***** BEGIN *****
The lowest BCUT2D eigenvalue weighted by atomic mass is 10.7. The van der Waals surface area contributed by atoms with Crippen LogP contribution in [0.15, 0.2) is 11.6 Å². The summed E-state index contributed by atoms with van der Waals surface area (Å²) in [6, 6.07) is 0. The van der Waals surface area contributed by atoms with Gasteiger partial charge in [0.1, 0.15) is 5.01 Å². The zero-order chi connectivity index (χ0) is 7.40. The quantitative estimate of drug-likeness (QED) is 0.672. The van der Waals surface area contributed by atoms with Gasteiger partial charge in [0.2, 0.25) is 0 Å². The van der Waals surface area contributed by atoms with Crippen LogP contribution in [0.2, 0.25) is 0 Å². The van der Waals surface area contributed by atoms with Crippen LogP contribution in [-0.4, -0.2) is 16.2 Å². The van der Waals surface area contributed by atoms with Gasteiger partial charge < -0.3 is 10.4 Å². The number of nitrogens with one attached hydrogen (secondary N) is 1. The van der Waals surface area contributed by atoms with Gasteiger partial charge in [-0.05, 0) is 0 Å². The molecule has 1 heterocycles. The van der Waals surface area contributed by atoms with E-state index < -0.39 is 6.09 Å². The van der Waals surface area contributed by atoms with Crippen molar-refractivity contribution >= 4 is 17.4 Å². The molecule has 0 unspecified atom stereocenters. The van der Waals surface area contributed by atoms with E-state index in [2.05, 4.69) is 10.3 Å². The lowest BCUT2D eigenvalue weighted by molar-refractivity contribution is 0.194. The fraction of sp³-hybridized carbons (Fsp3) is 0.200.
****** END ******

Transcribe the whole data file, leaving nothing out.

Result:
The lowest BCUT2D eigenvalue weighted by atomic mass is 10.7. The van der Waals surface area contributed by atoms with Crippen LogP contribution in [0.15, 0.2) is 11.6 Å². The summed E-state index contributed by atoms with van der Waals surface area (Å²) in [6, 6.07) is 0. The van der Waals surface area contributed by atoms with Gasteiger partial charge in [0.1, 0.15) is 5.01 Å². The zero-order chi connectivity index (χ0) is 7.40. The quantitative estimate of drug-likeness (QED) is 0.672. The van der Waals surface area contributed by atoms with Gasteiger partial charge in [0.2, 0.25) is 0 Å². The van der Waals surface area contributed by atoms with Crippen LogP contribution in [0.2, 0.25) is 0 Å². The van der Waals surface area contributed by atoms with Crippen LogP contribution in [-0.4, -0.2) is 16.2 Å². The van der Waals surface area contributed by atoms with Gasteiger partial charge < -0.3 is 10.4 Å². The number of nitrogens with one attached hydrogen (secondary N) is 1. The van der Waals surface area contributed by atoms with Gasteiger partial charge in [-0.05, 0) is 0 Å². The molecule has 1 heterocycles. The van der Waals surface area contributed by atoms with E-state index < -0.39 is 6.09 Å². The van der Waals surface area contributed by atoms with Crippen molar-refractivity contribution >= 4 is 17.4 Å². The molecule has 0 unspecified atom stereocenters. The van der Waals surface area contributed by atoms with E-state index in [2.05, 4.69) is 10.3 Å². The lowest BCUT2D eigenvalue weighted by molar-refractivity contribution is 0.194. The fraction of sp³-hybridized carbons (Fsp3) is 0.200.